Have you heard of ThinkGeek? Did you ever get anything from there? Let me know in the comments below!

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Pokemon Sun and Moon

Pokemon Sun and Moon Game Review

Title: Pokemon Sun and Moon
Company: Nintendo
Console:
3DS
Release Date:
November 18, 2016
How we got the game:
We pre-ordered them.

This post may contain spoilers.

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Well, after avoiding the demo versions and trying to ignore spoilers all over the Internet (it was quite a workout), we finally beat the main story line of the newest generation of Pokemon games! While we each have a copy of each version, but Sun was what Rachel chose to play first while I played Moon. I must say, the Alola region was definitely up to par with the previous generations!

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When I first saw the trailer and various leaks from Nintendo about these games, I have to admit I was a bit nervous. No gyms? Weird versions of Kanto Pokemon? What was Nintendo thinking? But, then again, it’s Pokemon. How can you not enjoy the games? I loved them and here’s why…

gameplay

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As far as gameplay goes, Sun and Moon play very similarly to the previous generations of Pokemon games. As the protagonist, you explore a region while catching a handful of creatures with powerful elemental abilities to join your party for the adventure and battles. While most of the gameplay formula is familiar, Nintendo did add some new twists.

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The biggest difference, in my opinion, were the multiple islands and the trials. You’re no longer confined to one large region, but to four small(ish) islands. Most Pokemon are exclusive to a certain island or two and most of the islands have certain climates. For example, Poni Island is mostly rocky, mountain, desert area with a small village by the docks. Melemele Island, on the other hand, is filled with lush grassy terrain with a few small beaches here and there and a small city.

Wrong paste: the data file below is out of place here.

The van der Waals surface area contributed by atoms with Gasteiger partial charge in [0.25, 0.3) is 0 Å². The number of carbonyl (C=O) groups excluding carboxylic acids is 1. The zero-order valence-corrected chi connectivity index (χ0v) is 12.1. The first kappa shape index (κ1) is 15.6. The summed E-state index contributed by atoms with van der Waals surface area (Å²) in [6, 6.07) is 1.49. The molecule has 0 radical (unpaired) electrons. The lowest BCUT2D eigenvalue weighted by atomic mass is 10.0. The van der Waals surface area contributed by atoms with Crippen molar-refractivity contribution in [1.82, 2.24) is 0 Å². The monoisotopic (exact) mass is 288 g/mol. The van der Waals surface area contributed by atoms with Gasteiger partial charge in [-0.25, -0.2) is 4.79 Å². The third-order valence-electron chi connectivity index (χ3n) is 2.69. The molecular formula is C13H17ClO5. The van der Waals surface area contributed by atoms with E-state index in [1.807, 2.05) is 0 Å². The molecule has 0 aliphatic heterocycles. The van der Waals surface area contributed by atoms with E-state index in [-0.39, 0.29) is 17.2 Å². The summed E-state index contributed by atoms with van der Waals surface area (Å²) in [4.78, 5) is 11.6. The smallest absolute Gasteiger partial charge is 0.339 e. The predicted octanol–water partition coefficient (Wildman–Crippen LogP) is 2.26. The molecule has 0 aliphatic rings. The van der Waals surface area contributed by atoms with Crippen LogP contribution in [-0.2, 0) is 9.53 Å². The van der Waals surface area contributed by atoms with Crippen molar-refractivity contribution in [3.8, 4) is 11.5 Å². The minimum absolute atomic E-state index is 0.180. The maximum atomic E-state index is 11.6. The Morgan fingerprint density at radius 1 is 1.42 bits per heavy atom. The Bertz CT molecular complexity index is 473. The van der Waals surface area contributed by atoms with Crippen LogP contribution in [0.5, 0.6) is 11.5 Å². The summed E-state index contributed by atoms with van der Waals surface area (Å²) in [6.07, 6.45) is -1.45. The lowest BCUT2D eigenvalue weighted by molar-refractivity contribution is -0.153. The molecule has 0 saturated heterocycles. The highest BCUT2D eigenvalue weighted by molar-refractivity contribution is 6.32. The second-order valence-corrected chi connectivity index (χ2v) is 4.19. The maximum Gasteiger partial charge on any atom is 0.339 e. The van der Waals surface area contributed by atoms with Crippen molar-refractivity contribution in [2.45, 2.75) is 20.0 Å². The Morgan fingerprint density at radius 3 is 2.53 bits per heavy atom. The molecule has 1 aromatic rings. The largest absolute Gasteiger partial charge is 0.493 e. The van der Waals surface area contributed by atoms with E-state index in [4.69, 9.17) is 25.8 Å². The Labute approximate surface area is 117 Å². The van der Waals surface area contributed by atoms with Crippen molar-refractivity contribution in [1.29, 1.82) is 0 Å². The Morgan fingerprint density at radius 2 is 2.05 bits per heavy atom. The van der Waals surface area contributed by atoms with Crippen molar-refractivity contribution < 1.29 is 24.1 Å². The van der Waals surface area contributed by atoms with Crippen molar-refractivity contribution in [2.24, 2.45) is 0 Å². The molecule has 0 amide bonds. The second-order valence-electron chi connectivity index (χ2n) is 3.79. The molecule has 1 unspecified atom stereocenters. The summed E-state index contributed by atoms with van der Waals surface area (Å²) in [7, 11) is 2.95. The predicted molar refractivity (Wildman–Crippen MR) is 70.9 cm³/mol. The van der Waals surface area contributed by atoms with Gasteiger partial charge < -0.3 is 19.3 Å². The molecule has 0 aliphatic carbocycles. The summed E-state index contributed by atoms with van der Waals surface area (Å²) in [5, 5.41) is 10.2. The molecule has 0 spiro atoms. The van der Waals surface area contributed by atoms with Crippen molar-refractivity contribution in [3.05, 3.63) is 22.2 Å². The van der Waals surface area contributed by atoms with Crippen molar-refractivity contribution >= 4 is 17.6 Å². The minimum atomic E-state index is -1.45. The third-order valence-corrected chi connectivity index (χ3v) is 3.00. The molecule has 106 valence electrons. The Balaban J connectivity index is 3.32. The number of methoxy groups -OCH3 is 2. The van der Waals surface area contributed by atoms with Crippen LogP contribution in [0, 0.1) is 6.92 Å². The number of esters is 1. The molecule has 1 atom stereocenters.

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Rather than the usual eight gyms followed by a Pokemon League, there were trials and Island Kahunas to defeat after you passed the trials. The trials were unique, ranging from hide-and-seek like tasks and quizzes, with them ending with a battle against a powered-up totem Pokemon. The controls for the game stayed the same as the previous generations, for the most part, but there were a few new quirks. For example, the battle screen showing which of your Pokemon’s moves were effective against an opponent and helpfully tracking the stats changes of the battling Pokemon.

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I especially loved that feature along with Pokemon Refresh, where you could feed and pet your Pokemon to interact with them. You could also give them a bath which would take away most status conditions. Can we say, money saver? Seriously, paralyze heals, burn heals, and the like get expensive quick. Another fun feature was Poke Pelago. You’re able to grow your own berries and have your PC Pokemon go on adventures and exercise. I love the idea of knowing my Pokemon in the PC are out and about having a fun time rather than sitting in a box the whole time.

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Those were definitely some fun extra gameplay features. There were also the Z-Moves, which… Honestly, I really don’t think were needed. They were interesting, sure, but we had just gotten Mega Evolution in the previous generation. It’s curious that they would forgo that until after the main storyline for a souped up type move that can only be used once per battle. The Z-Moves weren’t too bad. They just weren’t too impressive to me.

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I always forget to use my Z-Move because I try to save it and then before I know it the battle is over. I do think it was cool concept though. However, the Mega evolution was overlooked, even though you can get it after the main story. I also like how they got rid of HMs. I like the concept of riding Pokemon since we were able to ride some Pokemon in previous games, but they gave that a whole new meaning. Except Machamp… I don’t understand why he has to hold us while he pushes boulders. That one is strange to me.

graphics-music

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When you play Pokemon Moon, you’re twelve hours behind the clock. If it’s daytime outside, it’s nighttime in the game. With that said, I was beyond impressed with the graphics of this game, especially with the night sky, stars, and dark waters of the sea!

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Since I played Sun, my game was set during the day. Except I always played at night in real life, so my game was based at night for the most part. Day or night, the graphics was gorgeous. The characters were so animated and unique from one another, it was amazing. My only complaint was that you yourself was stiff as a board… But seeing the trainers in the background of battles and watching them command their Pokemon was definitely cool.